Pubdate: Fri, 14 Sep 2012
Source: Los Angeles Times (CA)
Copyright: 2012 Los Angeles Times
Author: Lee Romney


A Crackdown on Pot Dispensaries Threatens to Derail a Man's Quest to 
Control His Son's Seizures

Topamax. Depakote. Phenobarbital. The list goes on. Before Jayden 
David turned 5, he had tried a dozen powerful medications to tame a 
rare form of epilepsy. The side effects were devastating.

There were grand mal seizures that lasted more than an hour. Hundreds 
of times a day, muscle twitches contorted his impish face.

"If he wasn't sleeping, he was seizing," said Jayden's father, Jason David.

Feeling helpless, David said, he contemplated suicide. He prayed. 
Then one day he heard about a teenager who was expelled from school 
for using marijuana to help control seizures.

So began the pair's journey into California's medical cannabis culture.

In the14 months since, the little boy has been swallowing droppers 
full of a solution made mostly of cannabidiol, or CBD, the 
second-most prominent of marijuana's100 or so cannabinoids. Unlike 
the dominant THC, cannabidiol is not psychoactive, so the 
sweet-tasting infusion Jayden takes four times a day doesn't make him high.

Down from 22 prescription pills per day to four, he now eats solid 
food, responds to his father's incessant requests for kisses and 
dances in his Modesto living room to the "YoGabbaGabba!" theme song. 
The frequency and intensity of his seizures have been greatly reduced.

But this summer, federal prosecutors moved to close Oakland's 
Harborside Health Center-the nation's largest dispensary and the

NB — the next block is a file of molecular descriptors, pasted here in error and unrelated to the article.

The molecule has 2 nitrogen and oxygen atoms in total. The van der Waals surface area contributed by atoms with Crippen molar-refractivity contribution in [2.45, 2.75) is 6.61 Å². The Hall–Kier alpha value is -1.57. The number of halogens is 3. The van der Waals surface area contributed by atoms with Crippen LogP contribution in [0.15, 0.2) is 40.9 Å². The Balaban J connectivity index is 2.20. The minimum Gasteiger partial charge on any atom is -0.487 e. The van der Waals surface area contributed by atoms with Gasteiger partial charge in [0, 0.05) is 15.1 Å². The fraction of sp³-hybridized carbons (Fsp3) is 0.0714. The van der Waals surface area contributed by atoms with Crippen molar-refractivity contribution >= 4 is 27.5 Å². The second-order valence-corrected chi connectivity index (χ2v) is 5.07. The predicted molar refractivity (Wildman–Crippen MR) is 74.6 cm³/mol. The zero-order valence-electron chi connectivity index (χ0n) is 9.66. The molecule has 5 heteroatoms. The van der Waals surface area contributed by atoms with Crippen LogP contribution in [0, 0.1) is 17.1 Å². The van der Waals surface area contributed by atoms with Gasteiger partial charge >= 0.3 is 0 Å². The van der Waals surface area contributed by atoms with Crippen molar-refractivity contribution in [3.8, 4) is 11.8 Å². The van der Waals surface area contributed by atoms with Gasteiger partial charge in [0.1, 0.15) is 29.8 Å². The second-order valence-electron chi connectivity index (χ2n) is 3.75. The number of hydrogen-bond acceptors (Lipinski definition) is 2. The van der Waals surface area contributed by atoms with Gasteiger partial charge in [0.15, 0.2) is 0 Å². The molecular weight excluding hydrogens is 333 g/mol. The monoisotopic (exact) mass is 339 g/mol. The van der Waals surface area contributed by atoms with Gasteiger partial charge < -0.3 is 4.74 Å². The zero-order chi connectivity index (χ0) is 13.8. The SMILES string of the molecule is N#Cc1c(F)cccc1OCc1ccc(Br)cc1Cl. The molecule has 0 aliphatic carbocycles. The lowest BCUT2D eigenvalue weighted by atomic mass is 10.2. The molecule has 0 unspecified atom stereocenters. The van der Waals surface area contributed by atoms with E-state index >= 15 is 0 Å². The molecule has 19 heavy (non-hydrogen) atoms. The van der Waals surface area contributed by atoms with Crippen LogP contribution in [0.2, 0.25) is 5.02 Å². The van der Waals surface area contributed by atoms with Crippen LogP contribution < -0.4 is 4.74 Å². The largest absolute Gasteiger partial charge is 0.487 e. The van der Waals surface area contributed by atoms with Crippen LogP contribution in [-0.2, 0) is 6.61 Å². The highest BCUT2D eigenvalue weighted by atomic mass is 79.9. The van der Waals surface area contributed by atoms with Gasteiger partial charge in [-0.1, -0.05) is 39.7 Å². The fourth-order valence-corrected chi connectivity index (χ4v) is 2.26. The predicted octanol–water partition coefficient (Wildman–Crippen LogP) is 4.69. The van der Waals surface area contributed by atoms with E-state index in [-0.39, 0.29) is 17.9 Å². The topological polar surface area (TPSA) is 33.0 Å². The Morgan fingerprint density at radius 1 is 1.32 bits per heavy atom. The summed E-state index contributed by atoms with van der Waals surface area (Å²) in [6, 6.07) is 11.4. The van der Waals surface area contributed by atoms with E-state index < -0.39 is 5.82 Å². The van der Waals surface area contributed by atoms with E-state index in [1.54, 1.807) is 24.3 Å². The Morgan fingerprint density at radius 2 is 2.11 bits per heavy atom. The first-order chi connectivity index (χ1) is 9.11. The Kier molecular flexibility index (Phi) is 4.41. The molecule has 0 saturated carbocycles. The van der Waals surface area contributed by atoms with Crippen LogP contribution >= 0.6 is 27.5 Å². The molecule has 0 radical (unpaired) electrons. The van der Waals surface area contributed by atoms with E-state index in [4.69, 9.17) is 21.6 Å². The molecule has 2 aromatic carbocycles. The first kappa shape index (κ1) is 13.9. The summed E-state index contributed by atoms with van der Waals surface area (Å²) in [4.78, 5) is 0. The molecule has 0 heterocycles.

place David has relied on most for help.

The public debate over medical marijuana-which violates federal 
lawbut is Ilegal in California, 17 other states and the District of 
Columbia-for the most part has pitted those who praise its health 
benefits against those who say it is merely an excuse to get high. 
Lost in the discussion has been the fact that marijuana has myriad 
components that affect the body in a number of ways.

CBD, for instance, was virtually bred out ofU.S. plants decades ago 
by growers whose customers preferred the mind-altering properties of 
high-THC varietals. Yet it is experiencing a resurgence, having shown 
promise as an antiinflammatory, anticonvulsant, neuro-protectant and 
cancer fighting agent.

"Nobody is going to a dispensary for this to get high," said Martin 
Lee, a Bay Area writer who has reported on cannabidiol for years. 
"With CBD, it's clear that it's just about medicine." n the kitchen, 
a photo shows a beaming David nuzzled up against his newborn son. But 
the family's joy soon clouded. Jayden had his first grand mal at 41 
months. The muscle jerks followed, as did seizures that cause sudden collapse.

At11 2, the blue-eyed boy was diagnosed with Dravet syndrome, a form 
of infant epilepsy described in medical literature as catastrophic- 
and potentially fatal.

David and Jayden's mother, whose marriage failed under the stress, 
consulted top experts, resulting in "more drugs and more ambulance 
trips," David said.

By late 2010, Jayden had tried 11 medications. The 12th was 
stiri-pentol, hailed as a potential Dravet breakthrough. But after 
six months, Jayden's seizures and side effects were worse. David said 
his son rarely responded to those around him, had difficulty chewing 
and often screamed in fear.

"I was going crazy," David said. The onetime jewelry store manager